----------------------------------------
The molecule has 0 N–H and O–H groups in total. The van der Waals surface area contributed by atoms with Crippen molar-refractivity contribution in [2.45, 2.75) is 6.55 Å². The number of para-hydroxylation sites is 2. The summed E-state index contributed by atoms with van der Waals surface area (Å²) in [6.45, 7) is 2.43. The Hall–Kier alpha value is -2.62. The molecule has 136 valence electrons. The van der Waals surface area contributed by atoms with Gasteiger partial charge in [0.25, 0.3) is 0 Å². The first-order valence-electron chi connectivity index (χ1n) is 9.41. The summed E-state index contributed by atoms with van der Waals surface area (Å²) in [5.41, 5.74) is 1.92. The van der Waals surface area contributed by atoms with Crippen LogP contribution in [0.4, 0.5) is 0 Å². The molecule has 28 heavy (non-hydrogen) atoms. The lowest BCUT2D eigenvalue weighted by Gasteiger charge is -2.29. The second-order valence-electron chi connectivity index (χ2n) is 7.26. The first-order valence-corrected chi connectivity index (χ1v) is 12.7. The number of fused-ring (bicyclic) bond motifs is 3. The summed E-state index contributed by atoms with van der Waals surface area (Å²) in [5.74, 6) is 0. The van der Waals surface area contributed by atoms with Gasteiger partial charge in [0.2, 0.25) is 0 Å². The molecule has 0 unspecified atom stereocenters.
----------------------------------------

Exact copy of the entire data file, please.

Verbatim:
The molecule has 0 N–H and O–H groups in total. The van der Waals surface area contributed by atoms with Crippen molar-refractivity contribution in [2.45, 2.75) is 6.55 Å². The number of para-hydroxylation sites is 2. The summed E-state index contributed by atoms with van der Waals surface area (Å²) in [6.45, 7) is 2.43. The Hall–Kier alpha value is -2.62. The molecule has 136 valence electrons. The van der Waals surface area contributed by atoms with Gasteiger partial charge in [0.25, 0.3) is 0 Å². The first-order valence-electron chi connectivity index (χ1n) is 9.41. The summed E-state index contributed by atoms with van der Waals surface area (Å²) in [5.41, 5.74) is 1.92. The van der Waals surface area contributed by atoms with Crippen LogP contribution in [0.4, 0.5) is 0 Å². The molecule has 28 heavy (non-hydrogen) atoms. The lowest BCUT2D eigenvalue weighted by Gasteiger charge is -2.29. The second-order valence-electron chi connectivity index (χ2n) is 7.26. The first-order valence-corrected chi connectivity index (χ1v) is 12.7. The number of fused-ring (bicyclic) bond motifs is 3. The summed E-state index contributed by atoms with van der Waals surface area (Å²) in [5.74, 6) is 0. The van der Waals surface area contributed by atoms with Gasteiger partial charge in [0.2, 0.25) is 0 Å². The molecule has 0 unspecified atom stereocenters.